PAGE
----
Toshiba's new mobile devices range from a $199 Windows 8.1 tablet for budget shoppers to powerful hybrid two-in-one laptops aimed at pros.
8 Gadgets For The High-Tech Home
(Click image for larger view and slideshow.)
Toshiba announced new Windows devices Tuesday that run the gamut from a $199 tablet to premium two-in-one hybrids aimed at professionals. The cheapest models run the recently announced Windows with Bing and foreshadow the flood of low-cost Windows 8.1 devices expected at next month's Computex tradeshow. The pricier models speak to device makers' attempts to refine their hybrid designs, most of which have failed to catch on so far.
Windows tablets were initially expensive but have grown more affordable over time. Toshiba's new eight-inch Encore 2 pushes that trend further. Equipped with the full version of Windows 8.1, including access to desktop apps, the tablet is slightly cheaper than Dell's Venue 8 Pro, which pushed Windows to lower prices and smaller screens when it launched last year.
Toshiba's Encore 2
The Encore 2 has a quad-core Intel Atom processor, 1 GB of RAM, and 32 GB of storage. It's only 0.38 inches thick and weighs 0.81 pounds. It features a 1,280 x 800-pixel screen, a main rear-facing 5-MP camera, a front-facing 1.2-MP camera, and a microSD card slot for up to 128 GB of expanded storage. Toshiba claims battery life of around 10 hours.
The Encore 2 is also available in a 10-inch model that adds not only more screen, but also an HDMI port. It starts at $269, although a model with twice as much RAM and storage will be available for $60 more. Toshiba will also offer a keyboard accessory for laptop use. The devices will be available in July and will include a one-year subscription to Office 365 Personal.
The Encore 2 runs Windows with Bing, which was announced this month. It requires OEMs to set Bing as Internet Explorer's default search engine and to bundle certain Microsoft services, such as promotional Office 365 subscriptions. In exchange for using this version of Windows, manufacturers get reduced, possibly even free, license fees. Microsoft presumably hopes to address competition from low-cost Android and Chrome devices and to replace license fees with services revenue. Users are free to change Internet Explorer's settings to another search engine.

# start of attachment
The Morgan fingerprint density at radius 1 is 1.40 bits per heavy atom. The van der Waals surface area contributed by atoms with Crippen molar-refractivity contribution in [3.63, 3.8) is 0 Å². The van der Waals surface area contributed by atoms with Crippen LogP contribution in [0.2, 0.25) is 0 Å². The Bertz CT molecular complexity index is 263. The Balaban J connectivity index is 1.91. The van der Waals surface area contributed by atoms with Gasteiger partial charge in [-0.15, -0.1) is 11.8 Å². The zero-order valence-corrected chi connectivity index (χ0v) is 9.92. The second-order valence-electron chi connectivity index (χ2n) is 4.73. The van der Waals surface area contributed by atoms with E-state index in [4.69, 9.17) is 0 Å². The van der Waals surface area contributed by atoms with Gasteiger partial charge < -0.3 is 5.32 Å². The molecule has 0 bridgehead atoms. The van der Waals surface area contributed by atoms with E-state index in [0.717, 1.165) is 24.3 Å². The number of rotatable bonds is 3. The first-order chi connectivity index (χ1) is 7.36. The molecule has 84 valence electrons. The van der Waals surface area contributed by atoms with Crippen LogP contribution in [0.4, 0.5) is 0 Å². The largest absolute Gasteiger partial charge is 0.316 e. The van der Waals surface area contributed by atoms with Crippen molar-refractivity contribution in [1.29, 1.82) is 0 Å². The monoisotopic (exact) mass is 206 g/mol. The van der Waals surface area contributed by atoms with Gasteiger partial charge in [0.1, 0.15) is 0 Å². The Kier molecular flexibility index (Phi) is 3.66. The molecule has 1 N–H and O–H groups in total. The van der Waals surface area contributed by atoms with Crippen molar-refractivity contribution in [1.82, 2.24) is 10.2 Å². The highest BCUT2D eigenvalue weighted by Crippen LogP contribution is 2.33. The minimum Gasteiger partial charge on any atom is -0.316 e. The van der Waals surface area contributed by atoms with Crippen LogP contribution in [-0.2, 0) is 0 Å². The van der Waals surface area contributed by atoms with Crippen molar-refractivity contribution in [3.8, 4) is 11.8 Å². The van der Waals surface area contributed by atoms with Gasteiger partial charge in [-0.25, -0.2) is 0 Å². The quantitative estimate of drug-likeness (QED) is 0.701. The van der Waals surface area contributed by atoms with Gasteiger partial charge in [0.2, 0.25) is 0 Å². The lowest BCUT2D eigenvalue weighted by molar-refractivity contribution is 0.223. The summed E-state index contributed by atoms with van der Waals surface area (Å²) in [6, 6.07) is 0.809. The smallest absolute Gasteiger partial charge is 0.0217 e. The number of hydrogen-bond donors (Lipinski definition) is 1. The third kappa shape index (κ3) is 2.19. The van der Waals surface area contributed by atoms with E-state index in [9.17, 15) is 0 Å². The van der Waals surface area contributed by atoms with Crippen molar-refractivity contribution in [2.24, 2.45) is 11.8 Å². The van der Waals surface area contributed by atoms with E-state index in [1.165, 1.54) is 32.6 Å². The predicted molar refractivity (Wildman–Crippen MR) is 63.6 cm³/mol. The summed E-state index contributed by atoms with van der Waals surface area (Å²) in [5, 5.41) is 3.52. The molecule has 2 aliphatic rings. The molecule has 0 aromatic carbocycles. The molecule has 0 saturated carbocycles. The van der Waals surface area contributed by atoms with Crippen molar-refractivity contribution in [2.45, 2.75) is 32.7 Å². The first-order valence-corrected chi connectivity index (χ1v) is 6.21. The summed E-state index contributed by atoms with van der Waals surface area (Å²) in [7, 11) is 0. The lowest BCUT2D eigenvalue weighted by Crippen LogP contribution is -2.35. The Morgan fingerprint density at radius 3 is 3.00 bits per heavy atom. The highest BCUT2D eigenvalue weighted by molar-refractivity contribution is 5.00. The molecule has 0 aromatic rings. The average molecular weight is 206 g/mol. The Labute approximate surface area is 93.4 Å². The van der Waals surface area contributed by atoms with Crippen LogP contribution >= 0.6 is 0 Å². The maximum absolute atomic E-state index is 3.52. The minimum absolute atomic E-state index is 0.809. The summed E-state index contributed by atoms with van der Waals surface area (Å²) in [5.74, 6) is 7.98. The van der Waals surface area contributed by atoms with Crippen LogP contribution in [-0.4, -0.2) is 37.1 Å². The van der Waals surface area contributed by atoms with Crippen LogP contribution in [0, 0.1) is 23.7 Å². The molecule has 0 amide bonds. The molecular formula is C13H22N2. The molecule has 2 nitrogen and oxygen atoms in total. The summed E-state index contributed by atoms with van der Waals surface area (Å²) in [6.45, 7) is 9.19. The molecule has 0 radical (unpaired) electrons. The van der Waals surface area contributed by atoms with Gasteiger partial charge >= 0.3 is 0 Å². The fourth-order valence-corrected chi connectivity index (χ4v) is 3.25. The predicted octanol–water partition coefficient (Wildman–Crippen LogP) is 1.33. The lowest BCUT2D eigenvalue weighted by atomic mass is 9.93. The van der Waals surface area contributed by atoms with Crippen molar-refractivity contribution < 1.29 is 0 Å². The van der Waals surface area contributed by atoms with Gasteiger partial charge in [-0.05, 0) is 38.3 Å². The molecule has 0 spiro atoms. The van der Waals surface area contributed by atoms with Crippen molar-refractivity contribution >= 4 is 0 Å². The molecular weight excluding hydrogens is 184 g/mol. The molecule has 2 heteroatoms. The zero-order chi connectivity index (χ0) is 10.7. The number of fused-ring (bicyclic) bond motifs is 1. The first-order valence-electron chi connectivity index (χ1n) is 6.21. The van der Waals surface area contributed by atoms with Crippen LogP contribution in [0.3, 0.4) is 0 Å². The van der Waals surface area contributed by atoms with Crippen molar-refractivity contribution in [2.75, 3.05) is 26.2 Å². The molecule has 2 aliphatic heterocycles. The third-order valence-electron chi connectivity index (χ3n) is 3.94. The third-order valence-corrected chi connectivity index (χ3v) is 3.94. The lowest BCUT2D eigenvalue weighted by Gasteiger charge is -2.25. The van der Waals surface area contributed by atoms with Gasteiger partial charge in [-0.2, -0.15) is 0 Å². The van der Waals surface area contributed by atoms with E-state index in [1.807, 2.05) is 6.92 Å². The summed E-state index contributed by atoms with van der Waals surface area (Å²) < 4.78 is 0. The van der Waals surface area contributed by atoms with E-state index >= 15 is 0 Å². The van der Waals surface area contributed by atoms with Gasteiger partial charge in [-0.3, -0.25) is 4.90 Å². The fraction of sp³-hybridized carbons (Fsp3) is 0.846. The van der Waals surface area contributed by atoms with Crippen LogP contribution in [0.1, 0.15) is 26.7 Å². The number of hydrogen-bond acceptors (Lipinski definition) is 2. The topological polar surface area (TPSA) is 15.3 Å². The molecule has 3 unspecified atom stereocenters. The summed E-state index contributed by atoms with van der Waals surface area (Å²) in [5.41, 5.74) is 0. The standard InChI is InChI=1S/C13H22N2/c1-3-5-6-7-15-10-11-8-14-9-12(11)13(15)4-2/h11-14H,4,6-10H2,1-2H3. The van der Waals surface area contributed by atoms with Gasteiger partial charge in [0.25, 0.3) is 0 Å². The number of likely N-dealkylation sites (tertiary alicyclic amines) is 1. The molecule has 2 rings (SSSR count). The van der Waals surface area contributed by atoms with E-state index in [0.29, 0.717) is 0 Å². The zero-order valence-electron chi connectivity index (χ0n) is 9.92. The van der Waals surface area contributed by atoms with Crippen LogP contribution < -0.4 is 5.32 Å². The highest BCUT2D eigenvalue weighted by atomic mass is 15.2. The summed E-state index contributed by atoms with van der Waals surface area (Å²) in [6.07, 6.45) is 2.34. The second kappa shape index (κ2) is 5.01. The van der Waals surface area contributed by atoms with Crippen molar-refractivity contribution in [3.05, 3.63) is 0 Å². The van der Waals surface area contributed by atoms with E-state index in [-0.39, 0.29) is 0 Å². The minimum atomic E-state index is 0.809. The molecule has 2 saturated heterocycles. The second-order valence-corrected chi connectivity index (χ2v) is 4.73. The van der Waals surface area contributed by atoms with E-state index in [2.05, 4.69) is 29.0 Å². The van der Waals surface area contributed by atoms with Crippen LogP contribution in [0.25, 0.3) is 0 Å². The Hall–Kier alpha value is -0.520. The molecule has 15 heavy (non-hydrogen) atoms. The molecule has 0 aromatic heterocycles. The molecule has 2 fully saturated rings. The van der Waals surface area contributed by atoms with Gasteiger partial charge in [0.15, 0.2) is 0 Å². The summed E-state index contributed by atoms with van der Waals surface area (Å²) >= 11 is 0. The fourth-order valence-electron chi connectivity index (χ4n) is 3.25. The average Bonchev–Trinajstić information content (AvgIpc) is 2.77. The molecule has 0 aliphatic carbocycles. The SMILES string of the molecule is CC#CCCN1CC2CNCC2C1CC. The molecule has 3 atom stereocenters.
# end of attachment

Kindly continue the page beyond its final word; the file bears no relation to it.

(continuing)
This year, Microsoft announced that Windows licenses would be free on smartphones and tablets with screens smaller than nine inches. Windows with Bing gives OEMs more flexibility to offer devices with larger screens at budget prices. In a complementary move, Microsoft also recently relaxed its Windows hardware requirements, which now demand only 1 GB of RAM and 16 GB of internal storage.
Toshiba also announced several pricier devices. The Satellite Click 2 is a detachable two-in-one PC with a detachable 13.3-inch, 1,366 x 768-pixel screen and 500-GB hard drive. It runs on a quad-core Intel Pentium processor and will be available in late June for $586.99.
Satellite Click 2 Pro
Intended for greater productivity needs and deeper wallets, the Satellite Click 2 Pro steps up to an Intel Core processor and offers up to 8 GB of RAM. Like the Satellite Click 2, the Pro model is a tablet that can snap on to a laptop base. It is only 0.78 inches thick when in laptop mode, and it boasts a full HD 13.3-inch screen; an SSD up to 256 GB; and Micro USB 2.0, Micro HDMI, and microSD slots. Its keyboard base includes two USB 3.0 ports and an HDMI port. The Satellite Click 2 Pro will be available in June for $1,028.99. Toshiba also will offer a version with a premium keyboard that will include a second battery and 500 GB of additional storage. That one will run $1,279.99.
Toshiba rounded out its Windows announcements with the Satellite Radius, a premium laptop with a 15.6-inch full-HD touchscreen, up to 8 GB of RAM, up to 1 TB of storage, and up to an i7 Intel Core processor. Its key feature is a flexible "flip-and-fold" design that allows the screen to be repositioned for different uses.
The Satellite Radius features a flexible display designed for different needs.
Touchscreen laptops haven't proved popular. Steve Jobs, among others, have argued that semi-horizontal touch input, such as one applies to a tablet, is natural, whereas vertical input, as clamshell designs generally encourage, is less appealing. Microsoft is currently looking to address this difficulty with the Surface Pro 3's flexible kickstand. Toshiba's new laptop is a different take on the same problem that broadly resembles Lenovo's Yoga line of touchscreen PCs.
The Satellite Radius will be available in July, starting in a Core i5 configuration for $925.99.
What do Uber, Bank of America, and Walgreens have to do with your mobile app strategy? Find out in the new Maximizing Mobility issue of InformationWeek Tech Digest.
Michael Endler joined InformationWeek as an associate editor in 2012. He previously worked in talent representation in the entertainment industry, as a freelance copywriter and photojournalist, and as a teacher. Michael earned a BA in English from Stanford University in 2005 ... View Full Bio
How Enterprises Are Attacking the IT Security EnterpriseTo learn more about what organizations are doing to tackle attacks and threats we surveyed a group of 300 IT and infosec professionals to find out what their biggest IT security challenges are and what they're doing to defend against today's threats. Download the report to see what they're saying.
Digital Transformation Myths & TruthsTransformation is on every IT organization's to-do list, but effectively transforming IT means a major shift in technology as well as business models and culture. In this IT Trend Report, we examine some of the misconceptions of digital transformation and look at steps you can take to succeed technically and culturally.